One of my favorite bumper stickers reads, “Bark less, wag more!” Borrowing its sentence structure and rhythm, let me create a motto of my own for purposes of this blog: “Flap less, glide more!” We can learn so much by observing the natural world. Take birds. The smaller the critter, the more it seems to flap when it flies. The hummingbird is the posterchild here. Small though it is, it flaps like crazy. According to Google, my go-to source for this kind of information, “The Giant Hummingbird beats its wings 10-15 times per second. The fastest recorded rate is about 80 beats per second on an Amethyst Wood-star Hummingbird. North American hummingbirds average around 53 beats per second in normal flight.” Miraculously, its small, frenetic wings can take the hummingbird as much as 1,300 miles without landing. In fact, all small birds seem to be flappers, not gliders. Yet when we observe the gliders among the avian species, they all seem to be big, like hawks, eagles, or vultures. Take the bar-tailed godwit, a relatively large bird, which has been recorded as flying 7,580 miles from Alaska to New Zealand. “Godwitted,” indeed!
As a sailing aficionado, I first became fascinated with gliding birds while visiting my parents in southeast Florida many years ago. As I strolled along the Hallandale beach, I became aware of sea fowl who after a few flaps would soar for at least the next 20 or 30 seconds. I even wrote a poem about their seemingly laid-back antics, a poem which like a lot of my older possessions have long since divested themselves from me. Here in Boulder, Colorado, we have large red-tailed hawks. They too are soarers—friends of the wind which they have learned can carry them the length of football fields and beyond. What trust and what economy of motion! And during our recent three-week vacation in beautiful Costa Rica, my wife, Cedar, and I were fascinated again and again by following the flight paths of turkey vultures as they cruised out over the Pacific, wheeled in ever-increasing circles, and whiz-glided back toward us like the animal equivalent of self-confident fixed-wing aircraft.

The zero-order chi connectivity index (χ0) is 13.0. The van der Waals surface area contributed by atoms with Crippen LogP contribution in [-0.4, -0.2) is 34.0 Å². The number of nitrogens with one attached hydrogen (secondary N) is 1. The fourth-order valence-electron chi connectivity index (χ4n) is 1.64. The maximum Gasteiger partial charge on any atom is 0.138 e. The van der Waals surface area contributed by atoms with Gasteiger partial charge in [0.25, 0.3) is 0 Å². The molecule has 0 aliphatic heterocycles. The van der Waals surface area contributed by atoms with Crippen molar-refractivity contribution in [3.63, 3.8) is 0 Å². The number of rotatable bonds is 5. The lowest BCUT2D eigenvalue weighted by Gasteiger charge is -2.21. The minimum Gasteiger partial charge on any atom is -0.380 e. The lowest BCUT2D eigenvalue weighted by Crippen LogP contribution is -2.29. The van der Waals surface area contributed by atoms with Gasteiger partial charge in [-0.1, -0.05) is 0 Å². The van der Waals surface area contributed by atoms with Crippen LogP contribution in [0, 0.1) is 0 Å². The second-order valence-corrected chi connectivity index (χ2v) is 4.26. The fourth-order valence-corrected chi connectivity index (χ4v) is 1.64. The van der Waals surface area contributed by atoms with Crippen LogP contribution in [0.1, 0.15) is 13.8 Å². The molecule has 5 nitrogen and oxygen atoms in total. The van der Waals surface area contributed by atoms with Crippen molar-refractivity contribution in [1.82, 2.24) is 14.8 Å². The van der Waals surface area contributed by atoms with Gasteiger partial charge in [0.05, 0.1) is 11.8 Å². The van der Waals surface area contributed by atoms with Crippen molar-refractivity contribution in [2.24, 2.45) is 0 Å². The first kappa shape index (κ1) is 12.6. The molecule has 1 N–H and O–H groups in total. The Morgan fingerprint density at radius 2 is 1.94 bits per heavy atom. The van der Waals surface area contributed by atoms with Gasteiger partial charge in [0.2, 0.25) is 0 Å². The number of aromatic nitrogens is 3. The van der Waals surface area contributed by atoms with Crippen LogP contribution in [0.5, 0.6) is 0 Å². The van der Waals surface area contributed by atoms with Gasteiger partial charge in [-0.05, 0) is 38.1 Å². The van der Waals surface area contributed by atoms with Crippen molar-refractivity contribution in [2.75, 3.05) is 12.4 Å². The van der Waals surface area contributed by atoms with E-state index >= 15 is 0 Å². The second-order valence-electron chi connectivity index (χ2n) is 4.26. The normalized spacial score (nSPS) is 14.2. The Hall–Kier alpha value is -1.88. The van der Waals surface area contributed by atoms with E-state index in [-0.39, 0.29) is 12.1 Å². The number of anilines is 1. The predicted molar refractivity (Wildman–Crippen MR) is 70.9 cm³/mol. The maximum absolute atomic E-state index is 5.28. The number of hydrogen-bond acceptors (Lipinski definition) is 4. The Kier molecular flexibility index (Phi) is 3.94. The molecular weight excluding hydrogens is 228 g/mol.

The lesson for me has been clear: If we human beings can spiritually grow into our biggest and best selves, we too will be able to flap less and glide more. In the Twelve Step Program, the equivalent motto is “Let Go and Let God.” Good swimmers know the power of gliding between strokes. This technique helps one go longer and farther in the water with less fatigue. Sailors likewise know the virtue of running free or running before the wind. That wind has carrying power. And in this context we should remember that the Greek for the Holy Spirit is τα' ἅγια τα' πνεύμα (ta hagia ta pnevma), literally, “the holy wind”—an invisible force which can nevertheless be powerful. The moral here is that we should find ways of growing into our capacity to sense the presence of that Holy Wind in our lives and learn to soar on it to the place we are meant to be. So remember: the word for today is “Flap less and glide more!” To quote the beloved Mr. Spock from Star Trek, doing so will enable us to “live long and prosper.”